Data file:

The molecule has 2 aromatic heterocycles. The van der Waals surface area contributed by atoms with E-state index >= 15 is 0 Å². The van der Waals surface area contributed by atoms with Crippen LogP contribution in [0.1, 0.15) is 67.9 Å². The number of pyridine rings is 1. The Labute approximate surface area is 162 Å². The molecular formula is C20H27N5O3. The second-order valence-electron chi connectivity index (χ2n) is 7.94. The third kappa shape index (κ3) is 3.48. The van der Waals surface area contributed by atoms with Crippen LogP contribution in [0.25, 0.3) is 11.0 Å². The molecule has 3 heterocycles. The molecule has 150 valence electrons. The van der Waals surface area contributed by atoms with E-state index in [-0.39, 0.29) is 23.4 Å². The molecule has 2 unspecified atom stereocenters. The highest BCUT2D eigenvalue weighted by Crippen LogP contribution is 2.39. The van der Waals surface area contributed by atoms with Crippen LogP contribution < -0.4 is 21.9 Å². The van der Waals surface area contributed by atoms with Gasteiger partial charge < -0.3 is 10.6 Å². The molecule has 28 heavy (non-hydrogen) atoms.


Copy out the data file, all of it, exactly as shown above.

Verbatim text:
The molecule has 2 aromatic heterocycles. The van der Waals surface area contributed by atoms with E-state index >= 15 is 0 Å². The van der Waals surface area contributed by atoms with Crippen LogP contribution in [0.1, 0.15) is 67.9 Å². The number of pyridine rings is 1. The Labute approximate surface area is 162 Å². The molecular formula is C20H27N5O3. The second-order valence-electron chi connectivity index (χ2n) is 7.94. The third kappa shape index (κ3) is 3.48. The van der Waals surface area contributed by atoms with Crippen LogP contribution in [0.25, 0.3) is 11.0 Å². The molecule has 3 heterocycles. The molecule has 150 valence electrons. The van der Waals surface area contributed by atoms with E-state index in [-0.39, 0.29) is 23.4 Å². The molecule has 2 unspecified atom stereocenters. The highest BCUT2D eigenvalue weighted by Crippen LogP contribution is 2.39. The van der Waals surface area contributed by atoms with Crippen LogP contribution < -0.4 is 21.9 Å². The van der Waals surface area contributed by atoms with Gasteiger partial charge < -0.3 is 10.6 Å². The molecule has 28 heavy (non-hydrogen) atoms.